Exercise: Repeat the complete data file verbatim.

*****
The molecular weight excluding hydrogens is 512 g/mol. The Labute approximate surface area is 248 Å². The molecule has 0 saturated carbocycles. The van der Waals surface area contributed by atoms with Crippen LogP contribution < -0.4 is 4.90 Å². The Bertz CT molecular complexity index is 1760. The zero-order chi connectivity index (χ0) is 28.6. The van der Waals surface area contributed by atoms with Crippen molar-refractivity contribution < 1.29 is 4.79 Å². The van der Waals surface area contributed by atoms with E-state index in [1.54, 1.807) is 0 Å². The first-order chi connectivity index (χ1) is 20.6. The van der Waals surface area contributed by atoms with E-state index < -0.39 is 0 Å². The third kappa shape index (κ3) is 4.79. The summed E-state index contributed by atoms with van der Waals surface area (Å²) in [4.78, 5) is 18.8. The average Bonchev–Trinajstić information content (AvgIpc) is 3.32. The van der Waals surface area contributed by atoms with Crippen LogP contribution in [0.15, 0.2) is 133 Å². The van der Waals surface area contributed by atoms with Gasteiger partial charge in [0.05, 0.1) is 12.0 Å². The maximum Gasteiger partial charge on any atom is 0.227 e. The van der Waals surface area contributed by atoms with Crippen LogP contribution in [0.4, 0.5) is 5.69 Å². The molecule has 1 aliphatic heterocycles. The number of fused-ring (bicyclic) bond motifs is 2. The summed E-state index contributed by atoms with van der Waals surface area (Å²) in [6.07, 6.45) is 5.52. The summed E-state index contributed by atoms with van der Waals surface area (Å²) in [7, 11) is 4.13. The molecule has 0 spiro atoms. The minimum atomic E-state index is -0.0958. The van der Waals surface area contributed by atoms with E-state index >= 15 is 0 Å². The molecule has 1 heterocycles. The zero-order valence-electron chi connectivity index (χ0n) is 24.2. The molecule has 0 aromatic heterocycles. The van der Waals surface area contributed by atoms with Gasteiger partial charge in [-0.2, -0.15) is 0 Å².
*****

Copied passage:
The molecular weight excluding hydrogens is 512 g/mol. The Labute approximate surface area is 248 Å². The molecule has 0 saturated carbocycles. The van der Waals surface area contributed by atoms with Crippen LogP contribution < -0.4 is 4.90 Å². The Bertz CT molecular complexity index is 1760. The zero-order chi connectivity index (χ0) is 28.6. The van der Waals surface area contributed by atoms with Crippen molar-refractivity contribution < 1.29 is 4.79 Å². The van der Waals surface area contributed by atoms with E-state index in [1.54, 1.807) is 0 Å². The first-order chi connectivity index (χ1) is 20.6. The van der Waals surface area contributed by atoms with E-state index < -0.39 is 0 Å². The third kappa shape index (κ3) is 4.79. The summed E-state index contributed by atoms with van der Waals surface area (Å²) in [4.78, 5) is 18.8. The average Bonchev–Trinajstić information content (AvgIpc) is 3.32. The van der Waals surface area contributed by atoms with Crippen LogP contribution in [0.15, 0.2) is 133 Å². The van der Waals surface area contributed by atoms with Gasteiger partial charge in [0.05, 0.1) is 12.0 Å². The maximum Gasteiger partial charge on any atom is 0.227 e. The van der Waals surface area contributed by atoms with Crippen LogP contribution in [0.4, 0.5) is 5.69 Å². The molecule has 1 aliphatic heterocycles. The number of fused-ring (bicyclic) bond motifs is 2. The summed E-state index contributed by atoms with van der Waals surface area (Å²) in [6.07, 6.45) is 5.52. The summed E-state index contributed by atoms with van der Waals surface area (Å²) in [7, 11) is 4.13. The molecule has 0 spiro atoms. The minimum atomic E-state index is -0.0958. The van der Waals surface area contributed by atoms with E-state index >= 15 is 0 Å². The molecule has 1 heterocycles. The zero-order valence-electron chi connectivity index (χ0n) is 24.2. The molecule has 0 aromatic heterocycles. The van der Waals surface area contributed by atoms with Gasteiger partial charge in [-0.2, -0.15) is 0 Å².